December 2021 FloridAgriculture eNewsletter
By J. Scott Angle
You know that as a farmer, you’re a steward of the environment you depend on for your livelihood. Maybe you don’t think much about carbon sequestration yet, but the way you farm can make you a climate hero.
Farm Bureau member and former Miami-Dade board member Sandy Stein has been quietly leading the way at his Jungle Nursery in Homestead, where he grows interior foliage. I was glad he received public recognition at the annual meeting in late October.
UF/IFAS nominated Sandy for the commissioner’s Agricultural-Environmental Leadership Award in part because he’s an important leader in the movement to have policy makers – and farmers themselves – recognize farms, forests and ranches as sources of climate solutions. Without this leadership and this movement, you can expect more blame for climate change to be heaped on you.
One of the more important alliances between UF/IFAS and Florida producers is the Florida Climate Smart Agriculture Work Group, of which Sandy has been an active member. This producer-led discussion has evolved into a movement to incentivize farmers to do more of what helps the planet—sequestering carbon, protecting wildlife, hosting pollinators, filtering water, and preventing floods.
Few of you get paid for any of this. If policy makers and the public want more of it, then we need policies that allow you to “sell” these things just like you sell vegetables, beef, timber, flowers and fish.
Sandy has not only been an important voice in this movement, which UF/IFAS supports by hosting the group meetings and providing technical expertise, but he has been vocal about raising awareness of existing incentives.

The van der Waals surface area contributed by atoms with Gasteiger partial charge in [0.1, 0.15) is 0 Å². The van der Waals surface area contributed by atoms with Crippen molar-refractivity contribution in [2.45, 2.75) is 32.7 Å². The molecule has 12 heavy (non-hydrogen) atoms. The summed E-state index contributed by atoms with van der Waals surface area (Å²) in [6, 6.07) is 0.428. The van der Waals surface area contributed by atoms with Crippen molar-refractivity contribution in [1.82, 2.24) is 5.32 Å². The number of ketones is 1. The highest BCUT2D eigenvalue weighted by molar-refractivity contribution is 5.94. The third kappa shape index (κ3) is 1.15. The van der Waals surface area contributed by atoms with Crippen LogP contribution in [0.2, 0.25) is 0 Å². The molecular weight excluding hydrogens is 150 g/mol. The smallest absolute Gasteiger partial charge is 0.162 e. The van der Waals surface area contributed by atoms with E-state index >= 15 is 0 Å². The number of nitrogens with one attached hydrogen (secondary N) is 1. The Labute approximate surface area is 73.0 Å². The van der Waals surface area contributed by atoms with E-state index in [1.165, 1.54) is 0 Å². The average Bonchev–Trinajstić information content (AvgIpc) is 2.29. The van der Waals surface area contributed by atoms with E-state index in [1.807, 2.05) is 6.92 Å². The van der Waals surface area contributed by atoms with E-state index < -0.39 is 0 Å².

Yes, there are some. It’s a disjointed patchwork of cost-share programs, easements and pilot projects among federal, state, regional and local agencies. Stein advocates for a central clearinghouse you could consult to identify the full range of opportunities to do more of what you already do to provide the public goods we call ecosystems services.
Sandy applies beneficial bugs instead of pesticides to his plants, uses controlled release fertilizers and engages in other environmentally friendly practices. He does this without government incentives in pursuit of his own vision of environmental stewardship.
You’ve been taking care of the land for generations, and UF/IFAS has been helping you do it with the science behind reducing inputs, developing Florida-friendly crop varieties, managing nutrients for less runoff and leaching, and maintaining soil health. Now there’s a need for the science of sequestering carbon.
UF/IFAS long ago recognized Sandy’s leadership potential when we accepted him into our Wedgworth Leadership Institute for Agriculture and Natural Resources.
The Farm Bureau’s recognition of leaders like Sandy is an important signal that you’re part of climate solutions. Sandy is among those leading the way for farmers to protect both profit and planet. The future of farming—and Florida—depends on it.
Scott Angle is the University of Florida’s Vice President for Agriculture and Natural Resources and leader of the UF Institute of Food and Agricultural Sciences (UF/IFAS).